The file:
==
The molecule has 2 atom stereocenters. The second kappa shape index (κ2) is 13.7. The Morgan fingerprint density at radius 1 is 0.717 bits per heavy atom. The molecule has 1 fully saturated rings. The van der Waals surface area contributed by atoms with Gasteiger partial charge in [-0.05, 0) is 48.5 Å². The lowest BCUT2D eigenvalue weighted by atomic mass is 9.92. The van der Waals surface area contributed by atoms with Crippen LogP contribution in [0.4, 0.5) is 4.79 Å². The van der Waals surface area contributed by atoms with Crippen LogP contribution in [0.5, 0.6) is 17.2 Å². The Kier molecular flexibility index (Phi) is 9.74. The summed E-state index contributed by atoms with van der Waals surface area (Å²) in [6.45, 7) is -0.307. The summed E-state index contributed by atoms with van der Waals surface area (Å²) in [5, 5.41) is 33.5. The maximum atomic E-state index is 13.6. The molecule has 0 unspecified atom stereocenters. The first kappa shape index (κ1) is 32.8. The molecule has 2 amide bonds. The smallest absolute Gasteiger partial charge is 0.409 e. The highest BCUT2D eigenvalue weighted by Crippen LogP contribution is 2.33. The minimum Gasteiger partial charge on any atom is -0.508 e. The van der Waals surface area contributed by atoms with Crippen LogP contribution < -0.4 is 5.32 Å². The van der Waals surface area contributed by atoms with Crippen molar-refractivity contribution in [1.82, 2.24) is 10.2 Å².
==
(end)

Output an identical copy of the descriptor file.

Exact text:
The molecule has 2 atom stereocenters. The second kappa shape index (κ2) is 13.7. The Morgan fingerprint density at radius 1 is 0.717 bits per heavy atom. The molecule has 1 fully saturated rings. The van der Waals surface area contributed by atoms with Gasteiger partial charge in [-0.05, 0) is 48.5 Å². The lowest BCUT2D eigenvalue weighted by atomic mass is 9.92. The van der Waals surface area contributed by atoms with Crippen LogP contribution in [0.4, 0.5) is 4.79 Å². The van der Waals surface area contributed by atoms with Crippen LogP contribution in [0.5, 0.6) is 17.2 Å². The Kier molecular flexibility index (Phi) is 9.74. The summed E-state index contributed by atoms with van der Waals surface area (Å²) in [6.45, 7) is -0.307. The summed E-state index contributed by atoms with van der Waals surface area (Å²) in [5, 5.41) is 33.5. The maximum atomic E-state index is 13.6. The molecule has 0 unspecified atom stereocenters. The first kappa shape index (κ1) is 32.8. The molecule has 2 amide bonds. The smallest absolute Gasteiger partial charge is 0.409 e. The highest BCUT2D eigenvalue weighted by Crippen LogP contribution is 2.33. The minimum Gasteiger partial charge on any atom is -0.508 e. The van der Waals surface area contributed by atoms with Crippen LogP contribution < -0.4 is 5.32 Å². The van der Waals surface area contributed by atoms with Crippen molar-refractivity contribution in [1.82, 2.24) is 10.2 Å².